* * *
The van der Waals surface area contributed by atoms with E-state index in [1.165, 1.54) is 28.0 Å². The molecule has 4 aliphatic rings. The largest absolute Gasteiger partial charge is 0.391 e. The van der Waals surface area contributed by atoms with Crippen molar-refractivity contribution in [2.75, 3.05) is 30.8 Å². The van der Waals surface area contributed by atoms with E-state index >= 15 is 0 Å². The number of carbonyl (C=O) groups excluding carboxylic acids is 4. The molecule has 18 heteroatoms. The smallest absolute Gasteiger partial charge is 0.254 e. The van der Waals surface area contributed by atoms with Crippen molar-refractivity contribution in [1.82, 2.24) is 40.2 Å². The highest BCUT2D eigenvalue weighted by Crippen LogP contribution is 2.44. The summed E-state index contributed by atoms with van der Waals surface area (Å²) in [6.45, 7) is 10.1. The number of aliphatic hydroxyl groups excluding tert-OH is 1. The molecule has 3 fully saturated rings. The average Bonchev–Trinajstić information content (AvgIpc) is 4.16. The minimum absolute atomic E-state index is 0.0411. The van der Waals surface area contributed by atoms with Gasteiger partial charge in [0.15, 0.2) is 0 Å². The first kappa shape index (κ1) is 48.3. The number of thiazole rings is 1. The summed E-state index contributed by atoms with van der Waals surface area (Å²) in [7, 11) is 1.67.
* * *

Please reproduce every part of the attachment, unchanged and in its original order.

The van der Waals surface area contributed by atoms with E-state index in [1.165, 1.54) is 28.0 Å². The molecule has 4 aliphatic rings. The largest absolute Gasteiger partial charge is 0.391 e. The van der Waals surface area contributed by atoms with Crippen molar-refractivity contribution in [2.75, 3.05) is 30.8 Å². The van der Waals surface area contributed by atoms with E-state index >= 15 is 0 Å². The number of carbonyl (C=O) groups excluding carboxylic acids is 4. The molecule has 18 heteroatoms. The smallest absolute Gasteiger partial charge is 0.254 e. The van der Waals surface area contributed by atoms with Crippen molar-refractivity contribution in [1.82, 2.24) is 40.2 Å². The highest BCUT2D eigenvalue weighted by Crippen LogP contribution is 2.44. The summed E-state index contributed by atoms with van der Waals surface area (Å²) in [6.45, 7) is 10.1. The number of aliphatic hydroxyl groups excluding tert-OH is 1. The molecule has 3 fully saturated rings. The average Bonchev–Trinajstić information content (AvgIpc) is 4.16. The minimum absolute atomic E-state index is 0.0411. The van der Waals surface area contributed by atoms with Gasteiger partial charge in [0.15, 0.2) is 0 Å². The first kappa shape index (κ1) is 48.3. The number of thiazole rings is 1. The summed E-state index contributed by atoms with van der Waals surface area (Å²) in [7, 11) is 1.67.